Lenders that use lists generated by the CFPB-provided tool generally will not need to worry about all of these details, because, as the CFPB explains in its bulletin and interpretive rule, the CFPB has already incorporated all of these elements in its tool. However, lenders that will build custom lists based on the HUD data must carefully review the CFPB bulletin and interpretive rule, because none of these details can be found in the regulation itself; they can be found only in the bulletin and interpretive rule.
For lenders that intend to create their own lists based upon the HUD data, but that have not finalized their list-generating tool before the effective date of the rule, the CFPB bulletin offers the following guidance:
"[L]enders . . . have informed the Bureau that they must undertake significant development of compliance systems to ensure that lists are generated in compliance with the RESPA Homeownership Counseling Amendments and the November interpretive rule. The Bureau understands that the systems development may take approximately six months. Thus, these lenders appear unable to provide the lists . . . in time for the rule’s January 10, 2014 effective date.
Accordingly, while lenders are incorporating . . . list instructions into their systems, they may direct borrowers to the Bureau’s housing counseling agency website to obtain a list of housing counselors, using the format and text suggested below,www.consumerfinance.gov/find-a-housing-counselor. These steps, if taken by lenders in good faith while they are building their systems or are working with vendors to build systems, would achieve the goals of the regulation and would not raise supervisory or enforcement concerns. Following is the suggested text to be used for this interim procedure:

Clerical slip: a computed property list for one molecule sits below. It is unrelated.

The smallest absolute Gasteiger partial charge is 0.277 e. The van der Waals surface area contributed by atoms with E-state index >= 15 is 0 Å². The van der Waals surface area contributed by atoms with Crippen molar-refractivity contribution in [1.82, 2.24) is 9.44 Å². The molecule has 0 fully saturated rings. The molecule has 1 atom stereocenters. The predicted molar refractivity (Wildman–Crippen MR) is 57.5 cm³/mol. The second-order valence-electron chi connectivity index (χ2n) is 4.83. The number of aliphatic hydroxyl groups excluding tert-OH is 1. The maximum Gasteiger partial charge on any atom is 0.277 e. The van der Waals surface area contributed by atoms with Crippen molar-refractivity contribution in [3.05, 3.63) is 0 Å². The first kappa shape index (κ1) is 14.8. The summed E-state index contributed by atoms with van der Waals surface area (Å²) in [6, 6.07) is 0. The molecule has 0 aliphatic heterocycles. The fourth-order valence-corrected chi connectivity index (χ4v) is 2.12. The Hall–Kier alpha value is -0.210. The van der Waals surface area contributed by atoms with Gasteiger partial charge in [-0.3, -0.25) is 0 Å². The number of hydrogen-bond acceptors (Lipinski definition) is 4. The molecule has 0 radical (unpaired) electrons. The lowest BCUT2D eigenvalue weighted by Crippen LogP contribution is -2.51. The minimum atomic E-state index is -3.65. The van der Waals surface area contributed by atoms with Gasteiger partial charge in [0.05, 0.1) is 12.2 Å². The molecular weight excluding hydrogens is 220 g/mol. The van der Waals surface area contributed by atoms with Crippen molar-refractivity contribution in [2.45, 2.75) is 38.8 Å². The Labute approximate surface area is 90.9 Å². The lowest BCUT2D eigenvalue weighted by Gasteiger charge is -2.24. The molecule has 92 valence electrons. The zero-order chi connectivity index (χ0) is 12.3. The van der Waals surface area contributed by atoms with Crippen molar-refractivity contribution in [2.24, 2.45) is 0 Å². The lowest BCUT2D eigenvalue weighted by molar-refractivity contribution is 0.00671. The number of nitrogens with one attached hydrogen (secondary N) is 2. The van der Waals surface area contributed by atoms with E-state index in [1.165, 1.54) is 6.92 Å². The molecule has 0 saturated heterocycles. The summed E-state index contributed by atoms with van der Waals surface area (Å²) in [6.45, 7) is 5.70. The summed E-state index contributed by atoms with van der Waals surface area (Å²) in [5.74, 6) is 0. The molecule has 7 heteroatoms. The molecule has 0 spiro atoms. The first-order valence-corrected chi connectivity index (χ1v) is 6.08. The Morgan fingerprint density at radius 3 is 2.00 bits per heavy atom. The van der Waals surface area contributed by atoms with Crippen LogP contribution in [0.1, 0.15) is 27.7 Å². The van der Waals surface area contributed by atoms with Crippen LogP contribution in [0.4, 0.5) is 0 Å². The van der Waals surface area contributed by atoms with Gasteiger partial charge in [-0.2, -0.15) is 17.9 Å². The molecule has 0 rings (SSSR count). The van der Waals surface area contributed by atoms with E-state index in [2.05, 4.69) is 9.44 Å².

'Housing counseling agencies approved by the U.S. Department of Housing and Urban Development (HUD) can offer independent advice about whether a particular set of mortgage loan terms is a good fit based on your objectives and circumstances, often at little or no cost.
If you are interested in contacting a HUD-approved housing counseling agency in your area, you can visit the Consumer Financial Protection Bureau’s (CFPB) website, www.consumerfinance.gov/find-a-housing-counselor, and enter your zip code.
You can also access HUD’s housing counseling agency website via www.consumerfinance.gov/mortgagehelp.
For additional assistance with locating a housing counseling agency, call the CFPB at 1-855-411-CFPB (2372).'"
If you want to see what other people are saying about these issues, you might be interested in looking at the following:
- Colleen Kelly of CUNA provided a summary and explanation of the guidance, which you can find in CUNA’s CompBlog here: http://www.cuna.org/Compliance/Comp-Blog/Blogs/2013/CFPB-s-recent-Homeownership-Counseling-Organizations-Lists-Interpretive-Ruling/
- A regulatory alert issued by Steve Van Beek of the Howard & Howard law firm can be found here: http://myemail.constantcontact.com/CFPB-Releases-Homeownership-Counseling-Disclosure-Tool.html?soid=1115349238100&aid=Xvy3_2mgZJM#!